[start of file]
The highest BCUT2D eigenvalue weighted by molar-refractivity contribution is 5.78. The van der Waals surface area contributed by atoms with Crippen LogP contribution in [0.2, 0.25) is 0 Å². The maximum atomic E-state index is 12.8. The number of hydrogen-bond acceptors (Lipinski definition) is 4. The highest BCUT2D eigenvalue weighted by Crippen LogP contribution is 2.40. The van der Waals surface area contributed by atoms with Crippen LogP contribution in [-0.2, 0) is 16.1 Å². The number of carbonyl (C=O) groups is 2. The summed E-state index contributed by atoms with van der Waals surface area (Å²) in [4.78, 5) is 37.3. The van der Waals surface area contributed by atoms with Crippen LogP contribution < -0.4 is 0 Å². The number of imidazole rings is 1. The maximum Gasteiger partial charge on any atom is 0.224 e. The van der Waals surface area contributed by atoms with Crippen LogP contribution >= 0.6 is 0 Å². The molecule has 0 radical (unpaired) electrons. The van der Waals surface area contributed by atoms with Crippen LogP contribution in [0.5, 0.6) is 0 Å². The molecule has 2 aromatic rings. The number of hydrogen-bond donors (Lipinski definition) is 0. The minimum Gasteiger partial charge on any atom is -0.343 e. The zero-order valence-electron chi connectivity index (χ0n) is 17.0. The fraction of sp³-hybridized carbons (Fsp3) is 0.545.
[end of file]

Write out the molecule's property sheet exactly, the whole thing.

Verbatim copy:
The highest BCUT2D eigenvalue weighted by molar-refractivity contribution is 5.78. The van der Waals surface area contributed by atoms with Crippen LogP contribution in [0.2, 0.25) is 0 Å². The maximum atomic E-state index is 12.8. The number of hydrogen-bond acceptors (Lipinski definition) is 4. The highest BCUT2D eigenvalue weighted by Crippen LogP contribution is 2.40. The van der Waals surface area contributed by atoms with Crippen LogP contribution in [-0.2, 0) is 16.1 Å². The number of carbonyl (C=O) groups is 2. The summed E-state index contributed by atoms with van der Waals surface area (Å²) in [4.78, 5) is 37.3. The van der Waals surface area contributed by atoms with Crippen LogP contribution < -0.4 is 0 Å². The number of imidazole rings is 1. The maximum Gasteiger partial charge on any atom is 0.224 e. The van der Waals surface area contributed by atoms with Crippen LogP contribution >= 0.6 is 0 Å². The molecule has 0 radical (unpaired) electrons. The van der Waals surface area contributed by atoms with Crippen LogP contribution in [0.5, 0.6) is 0 Å². The molecule has 2 aromatic rings. The number of hydrogen-bond donors (Lipinski definition) is 0. The minimum Gasteiger partial charge on any atom is -0.343 e. The zero-order valence-electron chi connectivity index (χ0n) is 17.0. The fraction of sp³-hybridized carbons (Fsp3) is 0.545.